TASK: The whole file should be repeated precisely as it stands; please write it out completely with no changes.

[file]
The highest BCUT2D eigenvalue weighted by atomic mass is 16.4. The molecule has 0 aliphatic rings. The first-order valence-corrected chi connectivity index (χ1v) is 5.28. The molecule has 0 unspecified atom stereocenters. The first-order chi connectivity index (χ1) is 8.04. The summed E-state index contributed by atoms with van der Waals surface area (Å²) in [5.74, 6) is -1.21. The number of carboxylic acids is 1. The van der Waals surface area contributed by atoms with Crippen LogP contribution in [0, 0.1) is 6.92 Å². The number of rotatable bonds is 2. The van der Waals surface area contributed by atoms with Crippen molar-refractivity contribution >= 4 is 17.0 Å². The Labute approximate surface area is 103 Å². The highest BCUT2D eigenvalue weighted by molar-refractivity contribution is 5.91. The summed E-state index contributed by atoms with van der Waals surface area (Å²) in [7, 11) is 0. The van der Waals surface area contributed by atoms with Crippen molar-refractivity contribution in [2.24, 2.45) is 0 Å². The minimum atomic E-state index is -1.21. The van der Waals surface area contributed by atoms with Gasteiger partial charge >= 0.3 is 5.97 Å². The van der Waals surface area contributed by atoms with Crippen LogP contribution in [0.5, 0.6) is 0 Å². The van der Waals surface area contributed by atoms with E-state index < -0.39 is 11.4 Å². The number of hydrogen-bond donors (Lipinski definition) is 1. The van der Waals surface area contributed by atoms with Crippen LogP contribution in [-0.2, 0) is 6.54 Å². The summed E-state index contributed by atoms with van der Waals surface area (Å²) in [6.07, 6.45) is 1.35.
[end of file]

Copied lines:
The highest BCUT2D eigenvalue weighted by atomic mass is 16.4. The molecule has 0 aliphatic rings. The first-order valence-corrected chi connectivity index (χ1v) is 5.28. The molecule has 0 unspecified atom stereocenters. The first-order chi connectivity index (χ1) is 8.04. The summed E-state index contributed by atoms with van der Waals surface area (Å²) in [5.74, 6) is -1.21. The number of carboxylic acids is 1. The van der Waals surface area contributed by atoms with Crippen LogP contribution in [0, 0.1) is 6.92 Å². The number of rotatable bonds is 2. The van der Waals surface area contributed by atoms with Crippen molar-refractivity contribution >= 4 is 17.0 Å². The Labute approximate surface area is 103 Å². The highest BCUT2D eigenvalue weighted by molar-refractivity contribution is 5.91. The summed E-state index contributed by atoms with van der Waals surface area (Å²) in [7, 11) is 0. The van der Waals surface area contributed by atoms with Crippen molar-refractivity contribution in [2.24, 2.45) is 0 Å². The minimum atomic E-state index is -1.21. The van der Waals surface area contributed by atoms with Gasteiger partial charge >= 0.3 is 5.97 Å². The van der Waals surface area contributed by atoms with Crippen LogP contribution in [0.5, 0.6) is 0 Å². The van der Waals surface area contributed by atoms with E-state index < -0.39 is 11.4 Å². The number of hydrogen-bond donors (Lipinski definition) is 1. The van der Waals surface area contributed by atoms with Crippen LogP contribution in [-0.2, 0) is 6.54 Å². The summed E-state index contributed by atoms with van der Waals surface area (Å²) in [6.07, 6.45) is 1.35.